This is a rush transcript from "Special Report," November 22, 2013. This copy may not be in its final form and may be updated.
(BEGIN VIDEO CLIPS)
JAY CARNEY, WHITE HOUSE PRESS SECRETARY: Because of the problems in the implementation of the website on healthcare.gov that we've experienced that has slowed enrollment in the early stages here, we expect that the -- what was already going to be a back-loaded process is going to be more back loaded. That would then leave insurers with a lot of data to try to sort through in a very short time.
SEN. JOHN BARRASSO, R-WYO.: It is a cynical political ploy by the administration to hide the additional sticker shock, the increased costs of insurance that are going to come next year. So for them to delay from a couple of weeks before the election to a couple of weeks after the election to me is just a naked effort. People are going to see right through this.
(END VIDEO CLIPS)
SHANNON BREAM, GUEST HOST: We are back with our panel. We're going to talk about that delay to ObamaCare to the next round of signups that would have happened in October of 2014, but today we found it's going to be 11 days after the 2014 midterm elections.
CHARLES KRAUTHAMMER, SYNDICATED COLUMNIST: You reach a point where this administration is so cynical that you almost have to admire them. I mean, the brazenness of this. And again, I repeat about Jay Carney, they don't pay him enough.
BREAM: He's got a tough job.
Kirsten, what do you think about the date change? We're told that it will be so the insurers will have more information to judge. Jim Angle, who is one of our key reporters on ObamaCare all the time, says it doesn't jive because the new rates and the new information have to be submitted for 2015 by the end of May. So why would you need to delay things in the fall?
KIRSTEN POWERS, COLUMNIST, THE NEW YORK POST: What they're saying is that it's because ObamaCare is a -- we have a delay on the front end, right, because of the website, and so therefore you have to delay a little longer to give the insurance companies more time.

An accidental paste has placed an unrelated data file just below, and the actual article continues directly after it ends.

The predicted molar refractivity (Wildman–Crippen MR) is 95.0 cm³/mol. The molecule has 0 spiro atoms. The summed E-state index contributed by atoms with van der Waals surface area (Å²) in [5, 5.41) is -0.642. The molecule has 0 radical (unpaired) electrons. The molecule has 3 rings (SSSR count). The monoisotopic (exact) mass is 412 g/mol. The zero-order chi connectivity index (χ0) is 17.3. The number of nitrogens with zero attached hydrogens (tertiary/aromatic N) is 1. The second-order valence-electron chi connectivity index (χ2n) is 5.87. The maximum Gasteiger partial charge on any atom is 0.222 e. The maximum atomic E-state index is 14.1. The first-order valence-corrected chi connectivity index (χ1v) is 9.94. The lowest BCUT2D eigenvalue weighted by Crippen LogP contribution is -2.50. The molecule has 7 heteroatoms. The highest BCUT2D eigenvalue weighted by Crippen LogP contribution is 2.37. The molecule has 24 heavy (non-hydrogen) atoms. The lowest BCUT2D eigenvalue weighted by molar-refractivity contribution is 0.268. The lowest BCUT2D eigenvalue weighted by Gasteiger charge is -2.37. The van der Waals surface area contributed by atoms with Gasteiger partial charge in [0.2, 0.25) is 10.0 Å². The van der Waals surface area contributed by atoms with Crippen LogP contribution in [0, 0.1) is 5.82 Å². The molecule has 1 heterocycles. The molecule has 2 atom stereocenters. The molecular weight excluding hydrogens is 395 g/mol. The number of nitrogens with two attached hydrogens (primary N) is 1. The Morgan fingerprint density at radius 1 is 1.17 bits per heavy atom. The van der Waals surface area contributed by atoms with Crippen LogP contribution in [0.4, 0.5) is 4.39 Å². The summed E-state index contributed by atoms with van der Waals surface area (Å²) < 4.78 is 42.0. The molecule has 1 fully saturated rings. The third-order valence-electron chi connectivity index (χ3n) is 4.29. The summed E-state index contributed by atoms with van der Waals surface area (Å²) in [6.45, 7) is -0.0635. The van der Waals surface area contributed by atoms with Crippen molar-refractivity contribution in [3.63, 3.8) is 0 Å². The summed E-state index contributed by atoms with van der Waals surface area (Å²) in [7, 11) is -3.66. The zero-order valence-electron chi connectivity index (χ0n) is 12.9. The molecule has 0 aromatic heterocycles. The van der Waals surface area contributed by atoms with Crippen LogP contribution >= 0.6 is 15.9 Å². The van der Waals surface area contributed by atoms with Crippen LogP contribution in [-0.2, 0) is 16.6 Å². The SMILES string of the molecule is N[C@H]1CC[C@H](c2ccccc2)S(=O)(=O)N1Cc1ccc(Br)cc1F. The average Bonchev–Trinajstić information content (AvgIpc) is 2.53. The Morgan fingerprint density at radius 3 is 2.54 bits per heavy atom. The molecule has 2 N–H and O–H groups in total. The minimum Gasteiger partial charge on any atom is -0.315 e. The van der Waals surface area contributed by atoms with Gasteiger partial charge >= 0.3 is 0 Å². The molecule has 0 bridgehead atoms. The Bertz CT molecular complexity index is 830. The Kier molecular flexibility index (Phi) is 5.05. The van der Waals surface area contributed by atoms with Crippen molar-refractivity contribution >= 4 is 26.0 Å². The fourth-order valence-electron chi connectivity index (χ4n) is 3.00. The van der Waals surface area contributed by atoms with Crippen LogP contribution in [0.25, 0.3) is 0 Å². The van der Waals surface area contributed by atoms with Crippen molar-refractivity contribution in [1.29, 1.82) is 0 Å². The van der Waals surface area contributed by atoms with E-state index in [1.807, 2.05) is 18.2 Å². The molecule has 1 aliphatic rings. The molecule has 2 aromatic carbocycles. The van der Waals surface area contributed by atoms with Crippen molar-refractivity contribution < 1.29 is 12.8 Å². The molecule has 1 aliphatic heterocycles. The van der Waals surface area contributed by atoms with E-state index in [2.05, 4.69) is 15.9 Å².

But does a month really -- I mean, they've extended it a month. If they were extending it six months, it might -- but I'm saying I don't think an extra month is actually probably going to change that much in terms of the insurance companies having time to sift over all the data, which is what they're saying, that they have to have time to set the rates and see how many young people are going to get in. So it's a little hard to get around the fact that this is a political decision.
BREAM: Jonah, are we reading too much into it?
JONAH GOLDBERG, AT LARGE EDITOR, NATIONAL REVIEW ONLINE: I think so, probably. I just amazed that Jay Carney can keep from laughing when he does that stuff. In some ways this will help Republicans, because Republicans will be able to say, we have no idea how terrible this is going to be. The reputation for ObamaCare by November of 2014 could be incredibly bad, and keeping it as just this fear hanging over the electorate could help Republicans.
BREAM: Today we also mark 50 years since the assassination of President John F. Kennedy. Thoughts about that day or his legacy since, Charles?